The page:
Postmedia Shuts 15 Newspapers In Manitoba, Southern Ontario Amid 'Huge' Revenue Declines

Postmedia Network Inc. will lay off about 80 employees and permanently close 15 community publications as the newspaper conglomerate navigates the financial fallout of COVID-19.

“Our business, like so many, has been hard hit by the freeze imposed across the Canadian economy and around the world,″ wrote CEO Andrew MacLeod Tuesday in a memo to staff obtained by The Canadian Press.

The print and digital advertising revenue impact of the crisis “has been very significant,″ he said.

“I believe Postmedia has taken every possible short-term step to stabilize our business against these unprecedented tidal forces.″

Watch: Social media ad revenue slumping despite a spike in use. Story continues below.


The company is “fully utilizing every government subsidy announced,″ but more must be done to weather the industry’s “huge declines″ in revenue.

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Postmedia will shutter 15 community newspapers in Manitoba and Ontario’s Windsor-Essex area for good, the memo says, calling the publications “not financially sustainable.″ The closures include the Selkirk Journal, Prairie Farmer and Napanee Guide.

The company owns nine publications in Manitoba, according to its website, and dozens across Ontario.

It will also shut down Town Media Events, a group that produced consumer events such as the Gourmet Food and Wine Expo.

About 30 people will lose their jobs as a result of the permanent closures.

An additional roughly 50 people in the company’s sales and sales operations teams will be laid off for three months, after which Postmedia will re-evaluate the decision, he said. The temporarily laid off workers can access the Canada Emergency Response Benefit ― that provides up to $500 weekly for many of those who have lost their jobs due to the pandemic ― and receive company benefits.

Pay cuts biggest at the top

Remaining staff who earn $60,000 or more, except commissioned advertising sales representatives, will receive a salary reduction for at least three months, MacLeod said. The pay cuts will be re-evaluated after three months.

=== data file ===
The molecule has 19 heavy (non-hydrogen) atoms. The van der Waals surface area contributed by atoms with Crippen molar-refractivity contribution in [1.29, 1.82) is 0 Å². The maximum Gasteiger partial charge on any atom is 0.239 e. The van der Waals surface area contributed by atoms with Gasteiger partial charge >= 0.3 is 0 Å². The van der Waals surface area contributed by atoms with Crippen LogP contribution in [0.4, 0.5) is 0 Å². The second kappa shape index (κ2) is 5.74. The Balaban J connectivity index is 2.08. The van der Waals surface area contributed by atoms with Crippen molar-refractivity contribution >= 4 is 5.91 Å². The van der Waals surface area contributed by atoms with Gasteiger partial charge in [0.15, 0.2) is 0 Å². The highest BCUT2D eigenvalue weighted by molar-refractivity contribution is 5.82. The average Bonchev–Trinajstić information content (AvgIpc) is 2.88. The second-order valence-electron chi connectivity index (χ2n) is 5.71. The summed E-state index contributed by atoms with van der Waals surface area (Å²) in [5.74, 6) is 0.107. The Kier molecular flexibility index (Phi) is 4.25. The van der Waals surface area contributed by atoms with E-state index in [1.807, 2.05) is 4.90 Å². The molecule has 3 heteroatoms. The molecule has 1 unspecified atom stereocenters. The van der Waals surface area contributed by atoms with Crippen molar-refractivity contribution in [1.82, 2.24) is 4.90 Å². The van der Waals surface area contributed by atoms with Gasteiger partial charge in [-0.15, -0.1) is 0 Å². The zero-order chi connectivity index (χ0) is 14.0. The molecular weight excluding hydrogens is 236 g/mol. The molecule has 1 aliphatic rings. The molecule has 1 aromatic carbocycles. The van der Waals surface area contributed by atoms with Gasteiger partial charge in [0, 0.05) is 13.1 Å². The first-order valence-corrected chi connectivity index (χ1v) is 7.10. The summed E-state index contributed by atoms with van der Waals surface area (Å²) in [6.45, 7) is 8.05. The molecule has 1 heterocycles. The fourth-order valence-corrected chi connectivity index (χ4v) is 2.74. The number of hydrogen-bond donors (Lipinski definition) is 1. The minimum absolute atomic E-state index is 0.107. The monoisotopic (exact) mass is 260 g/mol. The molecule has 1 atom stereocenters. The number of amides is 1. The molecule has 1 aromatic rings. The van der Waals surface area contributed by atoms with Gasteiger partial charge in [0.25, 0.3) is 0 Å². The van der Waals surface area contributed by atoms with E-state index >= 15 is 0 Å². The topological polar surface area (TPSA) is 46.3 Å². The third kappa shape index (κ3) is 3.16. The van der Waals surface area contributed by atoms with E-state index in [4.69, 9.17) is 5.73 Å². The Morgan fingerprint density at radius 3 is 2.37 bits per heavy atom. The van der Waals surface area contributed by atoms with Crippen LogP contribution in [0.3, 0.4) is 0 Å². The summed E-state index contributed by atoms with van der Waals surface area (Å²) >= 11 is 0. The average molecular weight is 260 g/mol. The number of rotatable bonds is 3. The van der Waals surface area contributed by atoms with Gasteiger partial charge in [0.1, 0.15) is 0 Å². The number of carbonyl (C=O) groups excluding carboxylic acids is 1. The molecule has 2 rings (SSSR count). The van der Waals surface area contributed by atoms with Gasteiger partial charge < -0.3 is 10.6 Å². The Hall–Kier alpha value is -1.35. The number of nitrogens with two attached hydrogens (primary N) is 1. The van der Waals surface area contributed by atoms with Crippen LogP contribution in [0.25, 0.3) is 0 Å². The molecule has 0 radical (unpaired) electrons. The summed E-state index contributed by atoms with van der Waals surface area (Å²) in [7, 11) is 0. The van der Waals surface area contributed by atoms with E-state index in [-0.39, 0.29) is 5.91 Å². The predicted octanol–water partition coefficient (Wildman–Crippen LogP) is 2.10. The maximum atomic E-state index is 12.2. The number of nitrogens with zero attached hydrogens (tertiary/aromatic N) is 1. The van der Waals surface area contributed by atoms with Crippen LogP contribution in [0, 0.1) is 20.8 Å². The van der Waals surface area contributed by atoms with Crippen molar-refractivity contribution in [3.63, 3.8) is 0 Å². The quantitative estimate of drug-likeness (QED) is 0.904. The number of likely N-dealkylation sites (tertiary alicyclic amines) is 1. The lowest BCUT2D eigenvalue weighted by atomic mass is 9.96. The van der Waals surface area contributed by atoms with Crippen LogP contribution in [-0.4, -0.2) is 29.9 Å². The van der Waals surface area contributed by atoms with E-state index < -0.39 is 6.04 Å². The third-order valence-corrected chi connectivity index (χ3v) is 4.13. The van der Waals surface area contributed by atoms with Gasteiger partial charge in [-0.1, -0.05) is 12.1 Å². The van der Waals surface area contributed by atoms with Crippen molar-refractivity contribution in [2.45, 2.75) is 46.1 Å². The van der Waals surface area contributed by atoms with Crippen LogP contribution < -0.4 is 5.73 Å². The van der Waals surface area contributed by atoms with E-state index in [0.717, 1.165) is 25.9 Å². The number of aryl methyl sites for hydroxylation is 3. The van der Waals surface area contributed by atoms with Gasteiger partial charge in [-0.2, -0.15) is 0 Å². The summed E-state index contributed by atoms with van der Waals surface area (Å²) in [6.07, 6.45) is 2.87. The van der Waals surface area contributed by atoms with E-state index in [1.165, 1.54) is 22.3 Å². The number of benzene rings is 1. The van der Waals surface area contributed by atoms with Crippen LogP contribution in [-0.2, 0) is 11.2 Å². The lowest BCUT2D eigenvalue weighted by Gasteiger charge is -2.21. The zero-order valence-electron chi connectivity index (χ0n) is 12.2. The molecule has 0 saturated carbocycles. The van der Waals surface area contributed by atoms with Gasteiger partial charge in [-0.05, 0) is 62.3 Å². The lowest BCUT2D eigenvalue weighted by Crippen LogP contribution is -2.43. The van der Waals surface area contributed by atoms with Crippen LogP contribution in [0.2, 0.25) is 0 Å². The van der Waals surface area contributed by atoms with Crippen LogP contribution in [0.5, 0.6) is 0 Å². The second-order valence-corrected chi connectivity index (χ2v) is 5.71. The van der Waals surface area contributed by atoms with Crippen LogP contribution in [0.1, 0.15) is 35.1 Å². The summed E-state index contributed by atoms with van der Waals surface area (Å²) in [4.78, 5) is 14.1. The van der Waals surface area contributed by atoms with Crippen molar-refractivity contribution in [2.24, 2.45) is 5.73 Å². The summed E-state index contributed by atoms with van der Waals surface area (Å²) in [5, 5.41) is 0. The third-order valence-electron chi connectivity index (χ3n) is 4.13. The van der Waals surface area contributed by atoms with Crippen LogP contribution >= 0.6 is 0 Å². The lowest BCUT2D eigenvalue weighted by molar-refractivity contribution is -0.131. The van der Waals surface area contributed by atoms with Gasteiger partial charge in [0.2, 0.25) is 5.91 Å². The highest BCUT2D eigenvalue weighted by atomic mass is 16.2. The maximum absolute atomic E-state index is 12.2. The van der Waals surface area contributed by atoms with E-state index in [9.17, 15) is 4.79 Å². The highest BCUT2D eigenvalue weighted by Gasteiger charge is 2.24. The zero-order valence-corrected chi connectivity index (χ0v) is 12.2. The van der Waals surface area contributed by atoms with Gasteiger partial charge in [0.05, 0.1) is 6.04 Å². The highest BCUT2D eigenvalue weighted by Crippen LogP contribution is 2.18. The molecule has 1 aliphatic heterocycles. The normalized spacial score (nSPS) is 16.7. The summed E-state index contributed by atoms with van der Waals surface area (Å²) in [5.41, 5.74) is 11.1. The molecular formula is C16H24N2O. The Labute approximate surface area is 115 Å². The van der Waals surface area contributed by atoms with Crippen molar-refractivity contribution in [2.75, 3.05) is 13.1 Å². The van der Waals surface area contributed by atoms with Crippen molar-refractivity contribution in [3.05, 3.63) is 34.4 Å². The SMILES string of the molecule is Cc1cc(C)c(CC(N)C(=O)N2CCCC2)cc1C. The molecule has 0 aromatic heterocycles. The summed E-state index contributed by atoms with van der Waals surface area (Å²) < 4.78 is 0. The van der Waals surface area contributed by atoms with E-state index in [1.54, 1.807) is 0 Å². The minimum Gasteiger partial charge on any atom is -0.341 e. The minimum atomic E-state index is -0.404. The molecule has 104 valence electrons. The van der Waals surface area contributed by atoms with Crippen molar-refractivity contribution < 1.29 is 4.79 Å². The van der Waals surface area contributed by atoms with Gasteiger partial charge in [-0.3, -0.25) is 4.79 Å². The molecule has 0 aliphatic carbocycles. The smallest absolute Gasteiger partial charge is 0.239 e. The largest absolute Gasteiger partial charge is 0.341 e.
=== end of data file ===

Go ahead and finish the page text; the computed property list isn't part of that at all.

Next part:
The president and CEO ― MacLeod ― will take the steepest pay cut at 30 per cent, according to the memo.

Executive vice-presidents will lose 20 per cent of their pay, senior vice presidents 17.5 per cent, directors 10 per cent, and managers and supervisors eight per cent. Remaining staff will see a five per cent drop, though the memo notes these cuts will be capped so no one falls below $60,000 annually.

“Team, these decisions are the most difficult and are only taken after all other options have been explored,″ he said.


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“These are difficult but necessary decisions to make. These measures are all focused on putting our company in the best possible position to emerge from the current crisis and move ahead on our strategy,″ added Phyllise Gelfand, vice-president of communications, in an email.

The company is not alone in struggling with declining advertising revenue during the pandemic.

Torstar Corp., which owns the Toronto Star and other papers, laid off 85 employees recently, including 11 editorial positions at community newspapers. Some senior management and the board of directors will receive 20 per cent less compensation.

Some Winnipeg Free Press workers agreed to a temporary pay cut earlier this month.

Torstar holds an investment in The Canadian Press as part of a joint agreement with subsidiaries of the Globe and Mail and Montreal’s La Presse.

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